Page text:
From Professor Gene Wengert, forum technical advisor:
Contributor M has what I consider to be the correct approach, although it is conservative. Conservativeness in this case means success. Check the MC by weighing the entire piece and when the weight loss stops (and the weather is warm so that if there were more water to be evaporated, then you would have seen a weight loss), consider moving the piece into a warm room (kiln, but not the typical steam kiln) for further drying.

I would add that two coats of commercial end coating should be used and the coating must be quite thick, so do not paint it on like you might apply paint to a wall in a room - glop it on. End checks are a huge problem with walnut. I would also put coating on and around any knots on the faces. As such, wood will dry fast and can shrink and cause checking, if not well coated.



Would you like to add information to this article?
Interested in writing or submitting an article?
Have a question about this article?


Have you reviewed the related Knowledge Base areas below?
  • KnowledgeBase: Knowledge Base

  • KnowledgeBase: Furniture

  • KnowledgeBase: Furniture: Custom Furniture

  • KnowledgeBase: Primary Processing

  • KnowledgeBase: Primary Processing: Air Drying Lumber


    Would you like to add information to this article? ... Click Here

    If you have a question regarding a Knowledge Base article, your best chance at uncovering an answer is to search the entire Knowledge Base for related articles or to post your question at the appropriate WOODWEB Forum. Before posting your message, be sure to
    review our Forum Guidelines.

    Questions entered in the Knowledge Base Article comment form will not generate responses! A list of WOODWEB Forums can be found at WOODWEB's Site Map.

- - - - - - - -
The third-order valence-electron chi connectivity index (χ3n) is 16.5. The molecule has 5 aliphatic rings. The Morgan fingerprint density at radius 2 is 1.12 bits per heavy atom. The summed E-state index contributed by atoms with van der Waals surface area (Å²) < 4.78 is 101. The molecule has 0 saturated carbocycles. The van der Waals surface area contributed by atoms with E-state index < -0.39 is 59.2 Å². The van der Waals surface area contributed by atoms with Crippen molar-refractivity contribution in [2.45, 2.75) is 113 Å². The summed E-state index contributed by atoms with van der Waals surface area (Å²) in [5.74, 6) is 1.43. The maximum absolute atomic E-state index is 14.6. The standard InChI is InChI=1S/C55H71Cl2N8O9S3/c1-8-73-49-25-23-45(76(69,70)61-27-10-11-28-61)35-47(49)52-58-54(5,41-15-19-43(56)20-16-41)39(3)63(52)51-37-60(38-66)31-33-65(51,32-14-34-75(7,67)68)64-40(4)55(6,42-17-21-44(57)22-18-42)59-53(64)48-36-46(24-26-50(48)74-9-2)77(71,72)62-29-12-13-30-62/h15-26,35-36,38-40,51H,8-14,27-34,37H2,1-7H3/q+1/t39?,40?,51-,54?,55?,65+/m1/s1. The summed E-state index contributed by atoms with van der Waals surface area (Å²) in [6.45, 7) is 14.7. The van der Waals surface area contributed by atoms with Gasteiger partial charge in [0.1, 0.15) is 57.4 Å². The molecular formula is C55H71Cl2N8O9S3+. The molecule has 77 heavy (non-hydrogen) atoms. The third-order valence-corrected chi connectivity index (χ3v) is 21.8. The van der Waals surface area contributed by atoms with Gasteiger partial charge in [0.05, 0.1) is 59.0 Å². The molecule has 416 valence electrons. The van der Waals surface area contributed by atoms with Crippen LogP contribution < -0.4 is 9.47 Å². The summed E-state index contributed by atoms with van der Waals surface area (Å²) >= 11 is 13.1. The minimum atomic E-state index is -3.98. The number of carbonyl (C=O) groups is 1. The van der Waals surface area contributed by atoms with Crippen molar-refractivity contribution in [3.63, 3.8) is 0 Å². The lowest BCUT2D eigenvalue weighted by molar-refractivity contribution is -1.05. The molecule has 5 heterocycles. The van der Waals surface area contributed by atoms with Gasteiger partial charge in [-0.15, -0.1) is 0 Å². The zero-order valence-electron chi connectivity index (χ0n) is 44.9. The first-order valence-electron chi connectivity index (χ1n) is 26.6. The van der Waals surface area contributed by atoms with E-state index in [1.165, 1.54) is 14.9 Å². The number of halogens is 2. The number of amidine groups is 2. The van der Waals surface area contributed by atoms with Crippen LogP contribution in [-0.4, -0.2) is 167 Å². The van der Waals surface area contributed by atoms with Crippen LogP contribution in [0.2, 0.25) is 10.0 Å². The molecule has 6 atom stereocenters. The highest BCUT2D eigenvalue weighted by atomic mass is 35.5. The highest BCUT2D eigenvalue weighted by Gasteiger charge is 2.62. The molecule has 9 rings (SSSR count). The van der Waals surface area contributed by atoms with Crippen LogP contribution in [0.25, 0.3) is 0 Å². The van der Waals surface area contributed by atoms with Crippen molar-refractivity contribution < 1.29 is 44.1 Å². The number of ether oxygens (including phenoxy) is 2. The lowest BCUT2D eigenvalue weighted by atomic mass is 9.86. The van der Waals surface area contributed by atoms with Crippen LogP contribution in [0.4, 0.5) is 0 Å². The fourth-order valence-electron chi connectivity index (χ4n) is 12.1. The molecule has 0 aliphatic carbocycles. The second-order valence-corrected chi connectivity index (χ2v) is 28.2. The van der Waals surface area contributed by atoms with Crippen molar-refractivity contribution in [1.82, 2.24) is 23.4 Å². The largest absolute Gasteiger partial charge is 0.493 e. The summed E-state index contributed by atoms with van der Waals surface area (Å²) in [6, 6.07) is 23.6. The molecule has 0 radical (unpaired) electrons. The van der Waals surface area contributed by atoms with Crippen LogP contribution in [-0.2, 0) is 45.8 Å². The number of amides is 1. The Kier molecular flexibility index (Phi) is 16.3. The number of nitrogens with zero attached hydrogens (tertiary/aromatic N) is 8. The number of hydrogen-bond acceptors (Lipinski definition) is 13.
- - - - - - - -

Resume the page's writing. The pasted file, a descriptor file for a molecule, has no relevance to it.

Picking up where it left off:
When you post your question at the Forum, be sure to include references to the Knowledge Base article that inspired your question. The more information you provide with your question, the better your chances are of receiving responses.

    Return to beginning of article.



    Refer a Friend || Read This Important Information || Site Map || Privacy Policy || Site User Agreement

    Letters, questions or comments? E-Mail us and let us know what you think. Be sure to review our Frequently Asked Questions page.

    Contact us to discuss advertising or to report problems with this site.

    To report a problem, send an e-mail to our Webmaster

    Copyright © 1996-2016 - WOODWEB ® Inc.
    All rights reserved. No part of this publication may be reproduced in any manner without permission of the Editor.
    Review WOODWEB's Copyright Policy.

    The editors, writers, and staff at WOODWEB try to promote safe practices. What is safe for one woodworker under certain conditions may not be safe for others in different circumstances. Readers should undertake the use of materials and methods discussed at WOODWEB after considerate evaluation, and at their own risk.

    WOODWEB, Inc.
    335 Bedell Road
    Montrose, PA 18801

    Contact WOODWEB











  • WOODWEB - the leading resource for professional woodworkers


      Home » Knowledge Base » Knowledge Base Article